President Trump is set to travel to deep-red Nebraska next week as part of a Midwestern swing as the Biden campaign deploys Doug Emhoff, the husband of Democratic vice presidential nominee Sen. Kamala D. Harris, to northeast Maine this weekend.
Mr. Trump appears to have a lock on Nebraska, while Joseph R. Biden has a 14-point lead in Maine, according to the latest average from FiveThirtyEight.
But the two states divvy up some of their Electoral College votes by congressional district and neither side appears to be willing to leave anything to chance in a race that could come down to the wire.
The president easily carried Maine’s 2nd Congressional District over Hillary Clinton in 2016, notching a single Electoral College vote there even as Mrs. Clinton carried the state.
Mr. Trump won Nebraska’s 2nd Congressional District by several points in 2016.
Mr. Emhoff and Jill Biden, the wife of Mr. Biden, have also campaigned in the Omaha, Nebraska area as Democrats hope to flip that district back.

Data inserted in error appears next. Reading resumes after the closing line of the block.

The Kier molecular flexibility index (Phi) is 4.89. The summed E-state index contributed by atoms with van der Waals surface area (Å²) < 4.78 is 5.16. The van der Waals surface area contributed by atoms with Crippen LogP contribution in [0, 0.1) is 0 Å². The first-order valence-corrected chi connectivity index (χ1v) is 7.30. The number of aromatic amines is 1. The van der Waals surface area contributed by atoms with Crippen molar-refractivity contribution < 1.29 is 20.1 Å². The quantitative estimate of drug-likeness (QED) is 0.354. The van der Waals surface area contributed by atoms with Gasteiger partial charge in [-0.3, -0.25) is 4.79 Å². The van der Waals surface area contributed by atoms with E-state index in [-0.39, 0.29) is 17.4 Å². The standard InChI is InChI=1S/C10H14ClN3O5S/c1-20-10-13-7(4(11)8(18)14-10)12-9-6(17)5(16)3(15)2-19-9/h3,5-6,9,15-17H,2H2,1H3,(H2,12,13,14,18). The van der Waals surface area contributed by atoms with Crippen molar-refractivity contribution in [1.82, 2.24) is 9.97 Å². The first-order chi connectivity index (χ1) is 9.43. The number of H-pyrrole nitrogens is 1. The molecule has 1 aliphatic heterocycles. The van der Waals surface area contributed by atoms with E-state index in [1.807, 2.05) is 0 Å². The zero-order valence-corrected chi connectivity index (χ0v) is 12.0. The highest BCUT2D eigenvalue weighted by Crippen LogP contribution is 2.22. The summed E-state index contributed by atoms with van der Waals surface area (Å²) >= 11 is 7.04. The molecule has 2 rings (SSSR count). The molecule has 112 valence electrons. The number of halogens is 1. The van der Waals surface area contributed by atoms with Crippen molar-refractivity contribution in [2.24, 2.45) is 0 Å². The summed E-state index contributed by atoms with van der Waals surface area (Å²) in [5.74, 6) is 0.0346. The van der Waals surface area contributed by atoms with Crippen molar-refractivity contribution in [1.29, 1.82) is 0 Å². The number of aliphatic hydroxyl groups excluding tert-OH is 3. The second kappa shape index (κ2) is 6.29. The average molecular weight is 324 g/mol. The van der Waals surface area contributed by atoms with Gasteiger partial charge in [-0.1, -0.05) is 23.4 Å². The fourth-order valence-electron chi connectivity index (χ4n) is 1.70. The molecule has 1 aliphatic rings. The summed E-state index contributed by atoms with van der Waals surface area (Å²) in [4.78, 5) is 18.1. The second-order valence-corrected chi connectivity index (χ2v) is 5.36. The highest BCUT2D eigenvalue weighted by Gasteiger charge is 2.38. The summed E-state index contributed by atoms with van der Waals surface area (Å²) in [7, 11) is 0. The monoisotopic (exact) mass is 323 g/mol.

Vice President Mike Pence campaigned in the Bangor area in Maine earlier this week.
Though unlikely, one electoral vote could end up making the difference in the race between Mr. Trump and Mr. Biden.
Under one plausible scenario, If Mr. Biden carries every state that Mrs. Clinton did and flips only Michigan, Wisconsin and Arizona, the result would be a 269-269 tie in the Electoral College.
The presidential race would then be decided by the U.S. House. Each state’s delegation gets one vote and Republicans currently hold a 26-23 edge, with Pennsylvania split, but that number could change depending on the results of the Nov. 3 election — it is the newly seated House of Representatives which would cast the tiebreaking vote for president.
According to the Constitution, the U.S. Senate would pick the vice president in the case of a 269-269 tie.
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